Melting lead

A bit OT but as you are all engineers What is the melting point of lead? If
I melt it are the fumes poisonous?
What is the best vessel to melt lead in?
Reply to
Colin Jacobs
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You need old engineers. Moden engineers avoid the stuff.
Depends on your "lead". It's a metal that's more commonly encountered as alloys than as pure. Even slight impurity levels make a big difference to its properties, particularly melting point and hardness. The melting point of pure lead is about 325°, but common lead alloys may drop as low as 180°C. Lead is also soft, but a few percent of anything can make it 4 times as hard (Brinell numbers)
There's also the issue of "eutectic" behaviour. Lead alloys don't simply melt at one temperature - they have a "pasty" range where a solid and melt with different compositions can co-exist. At one composition (63/37 Sn/Pb) this range is zero and the alloy melts cleanly at single temperature (the lowest melting point for this alloy system). Outside this temperature, the "pasty" range can be as much as 100°C - essential for some soldering techniques, such as "wiped" joints. For lead alloys, the lower limit of this range stays at a fairly constant temperature and the upper limit increases to the values for the pure metals.
Roofing lead is handled as thin sheet, so needs to be ductile. It's one of the few grades that's reasonably pure, but even this will have 0.3% antimony in it..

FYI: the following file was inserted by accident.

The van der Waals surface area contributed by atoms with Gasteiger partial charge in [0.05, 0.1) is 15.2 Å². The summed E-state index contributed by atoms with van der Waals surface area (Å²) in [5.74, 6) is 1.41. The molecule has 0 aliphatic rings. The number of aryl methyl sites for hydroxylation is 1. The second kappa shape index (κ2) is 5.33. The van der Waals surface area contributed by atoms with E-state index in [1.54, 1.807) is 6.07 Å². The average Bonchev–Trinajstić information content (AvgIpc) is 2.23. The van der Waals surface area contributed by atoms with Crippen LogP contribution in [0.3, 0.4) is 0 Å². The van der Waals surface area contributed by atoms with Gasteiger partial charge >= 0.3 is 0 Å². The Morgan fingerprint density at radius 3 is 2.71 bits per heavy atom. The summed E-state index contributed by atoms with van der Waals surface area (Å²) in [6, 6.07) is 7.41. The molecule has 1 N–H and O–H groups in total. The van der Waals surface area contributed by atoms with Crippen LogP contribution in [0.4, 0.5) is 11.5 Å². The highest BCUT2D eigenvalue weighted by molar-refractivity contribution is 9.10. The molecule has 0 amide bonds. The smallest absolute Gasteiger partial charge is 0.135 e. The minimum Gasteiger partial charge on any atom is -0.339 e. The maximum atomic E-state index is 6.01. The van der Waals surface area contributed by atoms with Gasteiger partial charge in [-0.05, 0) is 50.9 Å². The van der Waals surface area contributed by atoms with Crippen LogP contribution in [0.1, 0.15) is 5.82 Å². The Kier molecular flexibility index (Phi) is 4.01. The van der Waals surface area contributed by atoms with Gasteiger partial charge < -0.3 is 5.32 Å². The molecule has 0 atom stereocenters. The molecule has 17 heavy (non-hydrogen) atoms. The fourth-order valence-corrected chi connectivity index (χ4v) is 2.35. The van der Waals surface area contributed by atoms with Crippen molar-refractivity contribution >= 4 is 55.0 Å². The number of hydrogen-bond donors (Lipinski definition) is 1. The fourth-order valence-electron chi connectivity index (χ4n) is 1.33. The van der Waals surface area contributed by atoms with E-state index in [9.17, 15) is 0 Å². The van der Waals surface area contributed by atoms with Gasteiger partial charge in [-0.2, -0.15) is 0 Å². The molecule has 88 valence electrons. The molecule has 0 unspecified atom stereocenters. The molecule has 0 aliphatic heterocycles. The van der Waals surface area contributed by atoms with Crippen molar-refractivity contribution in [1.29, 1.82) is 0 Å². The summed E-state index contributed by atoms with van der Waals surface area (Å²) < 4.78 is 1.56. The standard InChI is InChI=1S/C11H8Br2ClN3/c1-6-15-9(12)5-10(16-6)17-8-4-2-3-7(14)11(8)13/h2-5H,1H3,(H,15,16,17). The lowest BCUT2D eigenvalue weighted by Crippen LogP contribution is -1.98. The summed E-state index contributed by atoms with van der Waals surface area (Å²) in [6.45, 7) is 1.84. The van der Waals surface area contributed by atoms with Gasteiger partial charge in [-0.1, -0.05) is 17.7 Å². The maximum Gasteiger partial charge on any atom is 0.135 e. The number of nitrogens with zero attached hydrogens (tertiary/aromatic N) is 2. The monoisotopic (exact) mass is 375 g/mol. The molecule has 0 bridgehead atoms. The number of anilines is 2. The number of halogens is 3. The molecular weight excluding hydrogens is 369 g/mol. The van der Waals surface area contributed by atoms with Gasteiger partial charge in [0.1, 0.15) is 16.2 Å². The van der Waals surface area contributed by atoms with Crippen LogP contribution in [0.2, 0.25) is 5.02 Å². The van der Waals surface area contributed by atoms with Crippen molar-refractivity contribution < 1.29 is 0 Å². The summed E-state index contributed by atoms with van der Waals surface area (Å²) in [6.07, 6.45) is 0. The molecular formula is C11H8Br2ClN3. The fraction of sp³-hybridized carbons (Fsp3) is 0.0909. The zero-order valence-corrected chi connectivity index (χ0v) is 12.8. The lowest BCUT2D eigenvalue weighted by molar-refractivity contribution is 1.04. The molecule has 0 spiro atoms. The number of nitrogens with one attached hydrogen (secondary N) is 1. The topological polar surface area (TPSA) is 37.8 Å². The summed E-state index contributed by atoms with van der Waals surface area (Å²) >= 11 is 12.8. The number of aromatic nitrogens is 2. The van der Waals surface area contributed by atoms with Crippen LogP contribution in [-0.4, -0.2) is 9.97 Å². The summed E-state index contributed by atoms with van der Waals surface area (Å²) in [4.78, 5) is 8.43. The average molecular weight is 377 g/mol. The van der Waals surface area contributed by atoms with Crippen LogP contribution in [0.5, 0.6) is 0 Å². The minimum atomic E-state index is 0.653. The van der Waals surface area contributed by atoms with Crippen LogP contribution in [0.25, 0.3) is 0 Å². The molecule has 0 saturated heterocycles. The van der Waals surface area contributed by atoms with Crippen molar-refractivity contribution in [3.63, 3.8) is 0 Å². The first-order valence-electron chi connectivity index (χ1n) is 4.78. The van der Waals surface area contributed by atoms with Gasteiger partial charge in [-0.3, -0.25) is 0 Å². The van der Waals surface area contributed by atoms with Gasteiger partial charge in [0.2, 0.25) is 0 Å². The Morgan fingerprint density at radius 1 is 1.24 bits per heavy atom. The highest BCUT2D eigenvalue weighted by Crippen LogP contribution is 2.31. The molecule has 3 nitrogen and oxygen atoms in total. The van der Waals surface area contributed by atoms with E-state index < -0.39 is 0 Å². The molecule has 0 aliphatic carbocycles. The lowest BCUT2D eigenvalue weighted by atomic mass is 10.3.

Linotype metal (old newspaper type) had 12% antimony and 4% tin in it, to make it particularly hard and also to control shrinkage on cooling, so that it could be moulded to shape easily.
Solder is effectively free of antimony (it's bad news in solders) but contains lots of tin. Famously this depends on purpose, from 20% tin for plumber's lead-working solders through to 50% tin for coppersmithing, 60% tin in electrical solders and modern lead-free solders that are practically all tin.
"Scrap lead" generally resembles wheel weights and other rubbish. It'll have about 3% antimony and a couple of percent of almost anything else; arsenic, bismuth, copper, tin. Scrap lead from batteries can have all sorts of rubbish in it (calcium, antimon, arsenic, selenium), some of which is most unpleasant (I'm told submarine batteries really shouldn't be handled hot except by the knowledgeable)
Yes, but there aren't that many of them. It's worse if you _over_ heat it. Generally the dross on the top is the stuff to watch out for - dust from lead oxide, even when cold, is more of a hazard than metal vapour itself.
By far, the best thing is the electrically-heated bottom-pour pot used for bullet casting. This lets you draw clean melt off the bottom, away from the dross on top.
If you're top pouring, then almost any steel or iron vessel will work. Chinese supermarkets sell big ladles that work well (even for bronze). As a kid I used to re-cast my scrap lead in a ladle meld of steel scaff pipe stick-welded to a flat plate. You'll be wanting some tallow or rosin as a flux and a hardwood stick to scrape the dross clean away before pouring. Tallow is still available from electrical suppliers, but it's sold as a threading lubricant for conduit, not as a soldering flux.